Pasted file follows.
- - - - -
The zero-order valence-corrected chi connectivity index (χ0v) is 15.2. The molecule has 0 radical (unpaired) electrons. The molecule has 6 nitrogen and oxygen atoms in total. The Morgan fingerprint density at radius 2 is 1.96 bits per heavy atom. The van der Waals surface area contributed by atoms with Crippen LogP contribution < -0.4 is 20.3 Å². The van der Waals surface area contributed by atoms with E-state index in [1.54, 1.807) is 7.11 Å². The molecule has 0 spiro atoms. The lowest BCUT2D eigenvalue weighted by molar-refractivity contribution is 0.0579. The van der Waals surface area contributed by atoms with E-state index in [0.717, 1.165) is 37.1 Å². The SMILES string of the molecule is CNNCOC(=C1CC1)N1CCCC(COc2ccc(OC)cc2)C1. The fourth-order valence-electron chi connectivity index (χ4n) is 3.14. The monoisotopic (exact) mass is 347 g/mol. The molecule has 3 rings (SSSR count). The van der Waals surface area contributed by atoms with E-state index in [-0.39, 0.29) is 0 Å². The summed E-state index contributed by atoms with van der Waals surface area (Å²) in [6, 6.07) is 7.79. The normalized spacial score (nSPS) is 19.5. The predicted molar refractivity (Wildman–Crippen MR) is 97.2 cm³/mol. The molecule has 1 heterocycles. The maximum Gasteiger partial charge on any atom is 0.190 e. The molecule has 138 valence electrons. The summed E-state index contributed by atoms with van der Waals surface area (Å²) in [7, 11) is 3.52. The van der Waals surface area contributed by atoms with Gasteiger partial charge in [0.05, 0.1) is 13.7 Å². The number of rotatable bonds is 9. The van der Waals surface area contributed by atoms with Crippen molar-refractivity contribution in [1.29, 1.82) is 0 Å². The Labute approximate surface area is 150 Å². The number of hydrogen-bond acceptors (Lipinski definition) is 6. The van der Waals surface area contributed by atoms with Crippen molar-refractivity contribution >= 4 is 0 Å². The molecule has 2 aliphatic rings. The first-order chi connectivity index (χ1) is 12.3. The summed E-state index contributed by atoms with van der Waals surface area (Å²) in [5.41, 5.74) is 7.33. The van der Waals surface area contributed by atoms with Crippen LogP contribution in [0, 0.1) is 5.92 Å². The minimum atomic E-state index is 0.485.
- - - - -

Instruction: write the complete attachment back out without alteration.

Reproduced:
The zero-order valence-corrected chi connectivity index (χ0v) is 15.2. The molecule has 0 radical (unpaired) electrons. The molecule has 6 nitrogen and oxygen atoms in total. The Morgan fingerprint density at radius 2 is 1.96 bits per heavy atom. The van der Waals surface area contributed by atoms with Crippen LogP contribution < -0.4 is 20.3 Å². The van der Waals surface area contributed by atoms with E-state index in [1.54, 1.807) is 7.11 Å². The molecule has 0 spiro atoms. The lowest BCUT2D eigenvalue weighted by molar-refractivity contribution is 0.0579. The van der Waals surface area contributed by atoms with E-state index in [0.717, 1.165) is 37.1 Å². The SMILES string of the molecule is CNNCOC(=C1CC1)N1CCCC(COc2ccc(OC)cc2)C1. The fourth-order valence-electron chi connectivity index (χ4n) is 3.14. The monoisotopic (exact) mass is 347 g/mol. The molecule has 3 rings (SSSR count). The van der Waals surface area contributed by atoms with E-state index in [-0.39, 0.29) is 0 Å². The summed E-state index contributed by atoms with van der Waals surface area (Å²) in [6, 6.07) is 7.79. The normalized spacial score (nSPS) is 19.5. The predicted molar refractivity (Wildman–Crippen MR) is 97.2 cm³/mol. The molecule has 1 heterocycles. The maximum Gasteiger partial charge on any atom is 0.190 e. The molecule has 138 valence electrons. The summed E-state index contributed by atoms with van der Waals surface area (Å²) in [7, 11) is 3.52. The van der Waals surface area contributed by atoms with Gasteiger partial charge in [0.05, 0.1) is 13.7 Å². The number of rotatable bonds is 9. The van der Waals surface area contributed by atoms with Crippen molar-refractivity contribution in [1.29, 1.82) is 0 Å². The Labute approximate surface area is 150 Å². The number of hydrogen-bond acceptors (Lipinski definition) is 6. The van der Waals surface area contributed by atoms with Crippen molar-refractivity contribution >= 4 is 0 Å². The molecule has 2 aliphatic rings. The first-order chi connectivity index (χ1) is 12.3. The summed E-state index contributed by atoms with van der Waals surface area (Å²) in [5.41, 5.74) is 7.33. The van der Waals surface area contributed by atoms with Crippen LogP contribution in [0, 0.1) is 5.92 Å². The minimum atomic E-state index is 0.485.